Hot Search Terms

Coconut sponge

Is it really clean to brush the bowl with coconut silk?

This study demonstrates that a common kitchen coconut sponge may be better at culturing bacterial communities than a bio-lab dish because the structure of the coconut sponge influences interactions between microbial species, kitchen scrubber manufacturerconducive to rampant growth of bacteria.

According to a new study, not only the food scraps left behind, but also the structure of the coconut sponge itself allows microorganisms to thrive in it. In fact, some bacteria prefer to live in diverse communities, while others prefer to coexist only with bacteria similar to themselves, so an environment that allows both bacteria to live the best life will lead to the strongest bacterial diversity. In the natural environment, soil provides the best mixed living environment, so does your kitchen coconut sponge. The research results published in Nature Chemical Biology can not only help you clean the kitchen, but also provide reference for various industries that use bacteria to produce food, medicine, energy and other products.

In nature, bacterial community structures are mixed with different levels of culture, and the soil provides space for different populations to grow and develop, allowing them to live more independently, without too much interaction with the neighbors. But when human societies cultivate bacterial species to produce corporate products such as alcohol, biofuels and pharmaceuticals, our own environmental problems in laboratories or factories simply place them primarily on plates or VAT to form an invisible sticky substance, which often involves“Social dances” between bacterial systems.

Different types of bacteria, each emitting different colors, help researchers track their growth.

Dr. Yu is a professor of biomedical engineering at Duke University, “Bacteria are like people going through an epidemic,” he said. Some people recover slowly, others are full of energy. “We have shown that in a complex bacterial community with both positive and negative interactions, there is a modest degree of integration that maximizes the overall coexistence of all bacteria. “In a series of experiments, scientists have shown that different microbial species can influence each other's population size based on environmental factors such as the size of the environment in which they live.

They encoded the genomes of about 80 different strains of E.coli to track their population growth, and then mixed these bacteria in different combinations in a Petri dish in the laboratory. Petri dishes provide a variety of potential habitats for bacteria-from 6 large colonies to 1536 small colonies.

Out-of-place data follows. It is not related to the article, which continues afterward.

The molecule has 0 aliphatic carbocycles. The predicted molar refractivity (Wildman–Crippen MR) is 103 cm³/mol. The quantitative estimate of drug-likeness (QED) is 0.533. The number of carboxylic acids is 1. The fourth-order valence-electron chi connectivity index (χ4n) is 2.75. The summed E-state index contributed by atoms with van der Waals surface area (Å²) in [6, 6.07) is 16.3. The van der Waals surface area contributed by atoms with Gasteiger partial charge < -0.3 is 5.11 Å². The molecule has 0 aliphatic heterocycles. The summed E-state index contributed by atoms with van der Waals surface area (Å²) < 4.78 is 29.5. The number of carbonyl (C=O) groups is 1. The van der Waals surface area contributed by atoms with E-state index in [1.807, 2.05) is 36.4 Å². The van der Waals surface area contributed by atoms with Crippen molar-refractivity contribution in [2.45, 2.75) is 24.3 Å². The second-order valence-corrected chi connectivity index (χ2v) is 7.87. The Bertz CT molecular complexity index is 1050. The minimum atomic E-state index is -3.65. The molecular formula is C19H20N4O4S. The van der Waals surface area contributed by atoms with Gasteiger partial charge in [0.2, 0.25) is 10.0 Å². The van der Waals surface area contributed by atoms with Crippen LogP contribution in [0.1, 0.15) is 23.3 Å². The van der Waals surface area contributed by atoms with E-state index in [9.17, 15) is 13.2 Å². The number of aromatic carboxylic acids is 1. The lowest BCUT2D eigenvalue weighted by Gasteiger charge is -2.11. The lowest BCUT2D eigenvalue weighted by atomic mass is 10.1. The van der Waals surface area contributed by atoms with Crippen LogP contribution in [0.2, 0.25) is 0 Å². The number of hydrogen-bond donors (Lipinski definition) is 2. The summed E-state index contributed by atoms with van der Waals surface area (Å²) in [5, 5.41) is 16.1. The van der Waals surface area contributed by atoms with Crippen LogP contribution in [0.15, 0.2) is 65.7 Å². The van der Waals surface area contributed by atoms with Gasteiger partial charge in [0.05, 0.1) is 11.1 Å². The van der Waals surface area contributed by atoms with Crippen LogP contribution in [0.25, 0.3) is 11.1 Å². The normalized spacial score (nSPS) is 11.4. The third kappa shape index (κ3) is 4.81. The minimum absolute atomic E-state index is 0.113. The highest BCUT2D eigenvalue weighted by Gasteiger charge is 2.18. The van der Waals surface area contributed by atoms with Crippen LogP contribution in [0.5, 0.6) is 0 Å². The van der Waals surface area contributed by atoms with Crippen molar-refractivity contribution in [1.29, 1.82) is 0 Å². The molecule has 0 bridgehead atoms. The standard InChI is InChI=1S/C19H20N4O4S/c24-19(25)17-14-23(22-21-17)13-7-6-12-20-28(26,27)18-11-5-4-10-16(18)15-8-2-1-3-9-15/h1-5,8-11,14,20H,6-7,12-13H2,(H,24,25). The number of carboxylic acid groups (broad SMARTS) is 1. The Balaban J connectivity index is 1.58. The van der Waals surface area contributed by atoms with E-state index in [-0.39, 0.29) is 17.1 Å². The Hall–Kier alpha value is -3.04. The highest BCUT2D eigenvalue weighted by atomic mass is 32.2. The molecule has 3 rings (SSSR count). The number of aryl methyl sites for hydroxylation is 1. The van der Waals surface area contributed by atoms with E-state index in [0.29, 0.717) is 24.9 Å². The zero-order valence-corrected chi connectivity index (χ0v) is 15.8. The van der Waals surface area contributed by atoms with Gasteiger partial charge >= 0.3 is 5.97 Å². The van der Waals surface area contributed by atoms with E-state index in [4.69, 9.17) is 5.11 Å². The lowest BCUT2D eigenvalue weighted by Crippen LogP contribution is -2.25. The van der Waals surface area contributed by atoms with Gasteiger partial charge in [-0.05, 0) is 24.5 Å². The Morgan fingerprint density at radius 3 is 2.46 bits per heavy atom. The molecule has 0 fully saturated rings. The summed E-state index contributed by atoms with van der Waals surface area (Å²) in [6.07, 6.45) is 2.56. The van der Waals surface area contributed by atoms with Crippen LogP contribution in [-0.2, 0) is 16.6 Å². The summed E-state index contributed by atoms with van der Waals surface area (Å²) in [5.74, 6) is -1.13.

These communities can be designed to mimic the different environments in which bacteria may grow. A large community is similar to an environment in which many microbial species can mix freely, and a small community is similar to a space in which bacteria can remain independent. Interestingly, the net result was the same regardless of habitat size: bacteria evolved into a community with only one or two surviving strains, but the middle bacterial community had the greatest diversity.

"A small amount of nutrition inhibits bacteria that depend on enterprise interaction, while an excessive amount inhibits bacteria that students can grow independently," Dr. You explained. "But the middle part is enough to maximize the diversity of survivors in our microbial community." This may explain why kitchen coconut sponges are the best habitat for microorganisms. They have been studied to provide an isolated cavity, and they can also provide coexistence of different sizes to imitate the health effects in the soil. Such places are simply the favorite of bacteria.

To prove it, the researchers also tested a common household coconut sponge and found it was better at cultivating microbial diversity than anything previously used in the lab. “It turns out that coconut sponges are a very simple way to achieve multi-layered distribution of nutrients and improve the overall microbial community,” Dr. Chiu said. Maybe that's why it's so dirty-the structure of a coconut sponge is a perfect home for microbes.”

Bacteria move in ordinary household coconut sponge.

The results provide a framework for scientists studying different bacterial communities to test which structural environments are most suitable for their research and which companies that use bacteria in their production must take into account.


Related Hot Topic

In British terms, what is a scrubber?

a promiscuous or prostitute lady, as used in British slang.